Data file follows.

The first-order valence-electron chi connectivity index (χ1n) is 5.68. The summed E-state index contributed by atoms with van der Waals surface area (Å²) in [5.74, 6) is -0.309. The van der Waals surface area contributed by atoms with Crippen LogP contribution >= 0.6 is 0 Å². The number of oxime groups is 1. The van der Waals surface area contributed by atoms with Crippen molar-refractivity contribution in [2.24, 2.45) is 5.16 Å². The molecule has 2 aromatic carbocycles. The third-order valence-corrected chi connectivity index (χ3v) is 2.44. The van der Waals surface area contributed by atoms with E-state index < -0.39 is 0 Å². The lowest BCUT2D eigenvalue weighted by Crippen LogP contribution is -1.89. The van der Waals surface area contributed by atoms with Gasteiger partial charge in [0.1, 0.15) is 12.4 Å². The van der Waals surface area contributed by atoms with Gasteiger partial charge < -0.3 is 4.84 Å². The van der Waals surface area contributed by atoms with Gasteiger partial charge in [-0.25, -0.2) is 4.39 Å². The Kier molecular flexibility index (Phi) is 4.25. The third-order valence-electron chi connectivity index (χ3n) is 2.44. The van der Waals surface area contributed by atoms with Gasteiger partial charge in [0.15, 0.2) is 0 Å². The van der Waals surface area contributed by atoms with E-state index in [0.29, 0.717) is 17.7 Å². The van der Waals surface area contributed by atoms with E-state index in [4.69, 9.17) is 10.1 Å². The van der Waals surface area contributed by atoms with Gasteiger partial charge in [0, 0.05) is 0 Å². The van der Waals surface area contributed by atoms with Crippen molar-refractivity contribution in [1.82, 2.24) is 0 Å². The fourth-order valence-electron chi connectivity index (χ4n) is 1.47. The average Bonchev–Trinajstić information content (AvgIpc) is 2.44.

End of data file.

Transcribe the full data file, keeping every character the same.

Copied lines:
The first-order valence-electron chi connectivity index (χ1n) is 5.68. The summed E-state index contributed by atoms with van der Waals surface area (Å²) in [5.74, 6) is -0.309. The van der Waals surface area contributed by atoms with Crippen LogP contribution >= 0.6 is 0 Å². The number of oxime groups is 1. The van der Waals surface area contributed by atoms with Crippen molar-refractivity contribution in [2.24, 2.45) is 5.16 Å². The molecule has 2 aromatic carbocycles. The third-order valence-corrected chi connectivity index (χ3v) is 2.44. The van der Waals surface area contributed by atoms with E-state index < -0.39 is 0 Å². The lowest BCUT2D eigenvalue weighted by Crippen LogP contribution is -1.89. The van der Waals surface area contributed by atoms with Gasteiger partial charge in [0.1, 0.15) is 12.4 Å². The van der Waals surface area contributed by atoms with Gasteiger partial charge < -0.3 is 4.84 Å². The van der Waals surface area contributed by atoms with Gasteiger partial charge in [-0.25, -0.2) is 4.39 Å². The Kier molecular flexibility index (Phi) is 4.25. The third-order valence-electron chi connectivity index (χ3n) is 2.44. The van der Waals surface area contributed by atoms with Gasteiger partial charge in [0.15, 0.2) is 0 Å². The van der Waals surface area contributed by atoms with E-state index in [0.29, 0.717) is 17.7 Å². The van der Waals surface area contributed by atoms with E-state index in [4.69, 9.17) is 10.1 Å². The van der Waals surface area contributed by atoms with Gasteiger partial charge in [0, 0.05) is 0 Å². The van der Waals surface area contributed by atoms with Crippen molar-refractivity contribution in [1.82, 2.24) is 0 Å². The fourth-order valence-electron chi connectivity index (χ4n) is 1.47. The average Bonchev–Trinajstić information content (AvgIpc) is 2.44.